Controlling prices of natural gas amounts to ''price supports'' that are pushing up consumers' bills, says C.M. (Mike) Butler III, chairman of the Federal Energy Regulatory Commission (FERC).
As chief enforcer of natural-gas regulation, he has called repeatedly on Congress to drop controls of wellhead prices. Appointed to the FERC in 1981, the Texas-born attorney is among the Reagan anti-regulators assigned to oversee regulation and has gained a reputation among critics for being industry's friend.
But the FERC chairman, who is stepping down from his post next month, has few flattering words for the industry's performance in the current gas market.
The record of the major oil companies, the independent producers, the pipeline companies, and the distribution companies in working for the public interest is ''just abysmally poor,'' charges Mr. Butler. ''You've got a bunch of people up there running around beating their drums for their own narrow little personal point of view.''
Nonetheless, he maintains that the public would be best served if Congress passes a Reagan administration plan to drop natural-gas controls. The following are exerpts from an interview.
What would happen to natural-gas prices if the government does not control them?
I think that you would find on average that prices would decline. You'd find that prices would go up to some pipeline customers; you'd find that prices would go down to other customers. It just depends on what the particular attributes of a specific pipeline are.
Why are you so adamantly in favor of decontrol?
What we have right now is a policy in which the government attempts to make judgments about the price of a commodity, given the fact that our responses are relatively rigid and inflexible and can't follow occurrences in the market.
The result is you wind up with prices that are either too high or too low, for the most part. You virtually never wind up with a price that is at a market-clearing level. You wind up either with surpluses or with shortages.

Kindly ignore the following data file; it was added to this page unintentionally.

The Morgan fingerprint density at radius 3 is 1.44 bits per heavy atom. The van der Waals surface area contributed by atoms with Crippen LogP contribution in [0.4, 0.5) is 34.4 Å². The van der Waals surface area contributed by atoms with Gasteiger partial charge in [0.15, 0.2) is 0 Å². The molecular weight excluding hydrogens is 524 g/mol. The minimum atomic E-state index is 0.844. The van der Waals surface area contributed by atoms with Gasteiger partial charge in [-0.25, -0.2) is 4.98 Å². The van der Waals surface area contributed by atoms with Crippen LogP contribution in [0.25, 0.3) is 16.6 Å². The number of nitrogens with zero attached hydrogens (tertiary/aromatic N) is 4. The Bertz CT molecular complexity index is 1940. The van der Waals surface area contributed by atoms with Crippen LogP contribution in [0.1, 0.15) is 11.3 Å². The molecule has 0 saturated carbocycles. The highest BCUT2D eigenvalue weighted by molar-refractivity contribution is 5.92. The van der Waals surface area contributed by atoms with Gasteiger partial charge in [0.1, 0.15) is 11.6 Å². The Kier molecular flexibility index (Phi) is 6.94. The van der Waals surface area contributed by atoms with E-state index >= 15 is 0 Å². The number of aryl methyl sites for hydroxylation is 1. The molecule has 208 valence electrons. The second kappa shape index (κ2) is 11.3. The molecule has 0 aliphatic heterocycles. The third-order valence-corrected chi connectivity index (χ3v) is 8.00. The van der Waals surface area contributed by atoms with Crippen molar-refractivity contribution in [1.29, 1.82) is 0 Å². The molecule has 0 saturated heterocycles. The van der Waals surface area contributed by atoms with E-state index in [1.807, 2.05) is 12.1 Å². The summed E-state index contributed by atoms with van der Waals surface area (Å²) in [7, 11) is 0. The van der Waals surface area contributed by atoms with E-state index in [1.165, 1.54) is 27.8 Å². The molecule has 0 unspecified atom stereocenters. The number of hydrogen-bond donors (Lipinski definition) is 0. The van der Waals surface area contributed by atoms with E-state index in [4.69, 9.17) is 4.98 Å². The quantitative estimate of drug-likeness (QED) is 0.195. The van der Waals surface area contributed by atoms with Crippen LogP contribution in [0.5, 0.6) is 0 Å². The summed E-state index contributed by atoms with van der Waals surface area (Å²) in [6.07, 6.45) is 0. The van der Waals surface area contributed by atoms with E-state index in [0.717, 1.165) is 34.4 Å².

It just doesn't work. If it's broken; it ought to be fixed.
Why are natural-gas prices so high now?
The most important thing about understanding why prices are high even though you have a surplus is understanding that there are a bunch of contracts (between gas suppliers and gas pipeline companies) out there that are geared to a bill (the Natural Gas Policy Act of 1978) that keeps prices too high.
And the people who have opposed the administration's response to the problem, I think, . . . they want to blame it on the oil companies or somebody like that, basically because it just fits their political pistol.
Big oil companies are easy to beat on.
But it is true that big oil companies own most of the ''old gas'' (now the most stringently controlled) and would benefit from decontrol.
Personally, I think it's irrelevant. The thing is that I'm not really interested in who the winners and losers are. What I'm interested in seeing is a system that wins. When you get right down to it, that means the consumer wins. A rational pricing and supply system means the consumer wins.
Now, if the fat get fatter in the process, as long as it's not at the inordinate expense of the consumers or competitors in the marketplace, I don't care.
What do you think of a bill proposed by some members of Congress to extend controls on natural gas?
It's a prescription for disaster in natural gas. You'd wind up with supply shortages, which we're probably going to have anyway.
What happens to supplies if the Reagan deregulation plan passes?
They (supplies) have a better chance.
That bill comes closer than anything else to matching a real market system. And the odds in favor of more realistic supply response.